Training Computational Thinking through board games: The case of Crabs & Turtles


  • Katerina Tsarava Leibniz Institut für Wissensmedien, Tübingen, Germany
  • Korbinian Moeller Leibniz-Institut für Wissensmedien
  • Manuel Ninaus Leibniz-Institut für Wissensmedien



As a cognitive ability computational thinking describes a specific way of algorithmic reasoning building on concepts and processes derived from computer programming/coding. Recently, computational thinking was argued to be a fundamental and educationally relevant 21st century skill that should be fostered already in childhood. Accordingly, we developed three life-size board games – Crabs & Turtles: A Series of Computational Adventures – aimed at providing an unplugged and low-threshold introduction to computational thinking. In particular, the games aimed at introducing basic coding concepts and computational thinking processes to 8 to 9-year-old primary school children. In the current study, we first describe the design of the games in detail to explicate the development process and allow for reproducibility. We then report on a first empirical evaluation of feasibility and user experience of our educational board games in a two-phase approach. We conducted quantitative analyses of player experience and qualitative feedback of adult student participants (Phase 1) and a sample of gamification experts and teachers (Phase 2). We examined users’ game experience with an adult population to ensure the game’s appropriateness. Results indicated overall positive game experience for all three games. Future studies would be desirable, which should evaluate player experience and learning outcomes in the primary target population of children.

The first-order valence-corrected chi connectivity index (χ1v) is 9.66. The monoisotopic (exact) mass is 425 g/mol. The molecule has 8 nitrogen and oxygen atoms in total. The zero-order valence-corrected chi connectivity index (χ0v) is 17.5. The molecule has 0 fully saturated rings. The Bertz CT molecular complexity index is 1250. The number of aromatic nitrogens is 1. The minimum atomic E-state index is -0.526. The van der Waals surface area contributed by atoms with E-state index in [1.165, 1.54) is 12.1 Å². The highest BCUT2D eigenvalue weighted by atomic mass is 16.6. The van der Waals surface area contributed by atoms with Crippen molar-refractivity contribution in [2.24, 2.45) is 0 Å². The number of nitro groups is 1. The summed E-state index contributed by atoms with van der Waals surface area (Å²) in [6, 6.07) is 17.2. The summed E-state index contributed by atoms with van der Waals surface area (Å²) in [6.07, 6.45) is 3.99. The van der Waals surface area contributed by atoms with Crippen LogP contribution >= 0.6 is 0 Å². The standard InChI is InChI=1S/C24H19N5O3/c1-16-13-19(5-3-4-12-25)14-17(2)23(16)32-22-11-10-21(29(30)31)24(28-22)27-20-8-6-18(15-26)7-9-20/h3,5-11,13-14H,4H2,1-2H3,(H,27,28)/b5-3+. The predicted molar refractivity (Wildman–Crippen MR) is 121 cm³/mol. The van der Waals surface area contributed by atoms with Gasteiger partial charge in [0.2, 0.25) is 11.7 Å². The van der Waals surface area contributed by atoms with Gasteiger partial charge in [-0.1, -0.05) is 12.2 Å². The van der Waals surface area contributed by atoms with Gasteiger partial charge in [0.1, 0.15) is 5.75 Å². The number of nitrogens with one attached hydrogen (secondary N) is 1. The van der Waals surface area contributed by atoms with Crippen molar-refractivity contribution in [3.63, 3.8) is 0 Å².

How to Cite

Training Computational Thinking through board games: The case of Crabs & Turtles. (2018). International Journal of Serious Games, 5(2), 25-44.

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